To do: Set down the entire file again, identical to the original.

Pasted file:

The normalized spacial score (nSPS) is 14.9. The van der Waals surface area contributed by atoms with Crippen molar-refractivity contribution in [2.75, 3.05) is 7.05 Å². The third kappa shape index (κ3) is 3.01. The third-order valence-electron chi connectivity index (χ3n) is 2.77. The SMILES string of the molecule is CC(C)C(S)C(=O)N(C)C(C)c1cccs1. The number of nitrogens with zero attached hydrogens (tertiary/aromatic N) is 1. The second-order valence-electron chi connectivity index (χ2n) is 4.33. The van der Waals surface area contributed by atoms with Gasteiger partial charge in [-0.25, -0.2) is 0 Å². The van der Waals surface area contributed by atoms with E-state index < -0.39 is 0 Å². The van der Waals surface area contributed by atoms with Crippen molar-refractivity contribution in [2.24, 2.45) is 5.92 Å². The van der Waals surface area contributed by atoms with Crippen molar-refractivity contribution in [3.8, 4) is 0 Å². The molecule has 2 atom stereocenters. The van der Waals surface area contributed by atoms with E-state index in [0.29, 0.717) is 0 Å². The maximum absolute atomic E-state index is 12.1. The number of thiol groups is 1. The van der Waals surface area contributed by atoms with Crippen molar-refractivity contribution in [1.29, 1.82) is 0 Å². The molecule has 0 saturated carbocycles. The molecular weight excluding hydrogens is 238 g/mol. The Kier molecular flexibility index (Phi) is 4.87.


The normalized spacial score (nSPS) is 14.9. The van der Waals surface area contributed by atoms with Crippen molar-refractivity contribution in [2.75, 3.05) is 7.05 Å². The third kappa shape index (κ3) is 3.01. The third-order valence-electron chi connectivity index (χ3n) is 2.77. The SMILES string of the molecule is CC(C)C(S)C(=O)N(C)C(C)c1cccs1. The number of nitrogens with zero attached hydrogens (tertiary/aromatic N) is 1. The second-order valence-electron chi connectivity index (χ2n) is 4.33. The van der Waals surface area contributed by atoms with Gasteiger partial charge in [-0.25, -0.2) is 0 Å². The van der Waals surface area contributed by atoms with E-state index < -0.39 is 0 Å². The van der Waals surface area contributed by atoms with Crippen molar-refractivity contribution in [2.24, 2.45) is 5.92 Å². The van der Waals surface area contributed by atoms with Crippen molar-refractivity contribution in [3.8, 4) is 0 Å². The molecule has 2 atom stereocenters. The van der Waals surface area contributed by atoms with E-state index in [0.29, 0.717) is 0 Å². The maximum absolute atomic E-state index is 12.1. The number of thiol groups is 1. The van der Waals surface area contributed by atoms with Crippen molar-refractivity contribution in [1.29, 1.82) is 0 Å². The molecule has 0 saturated carbocycles. The molecular weight excluding hydrogens is 238 g/mol. The Kier molecular flexibility index (Phi) is 4.87.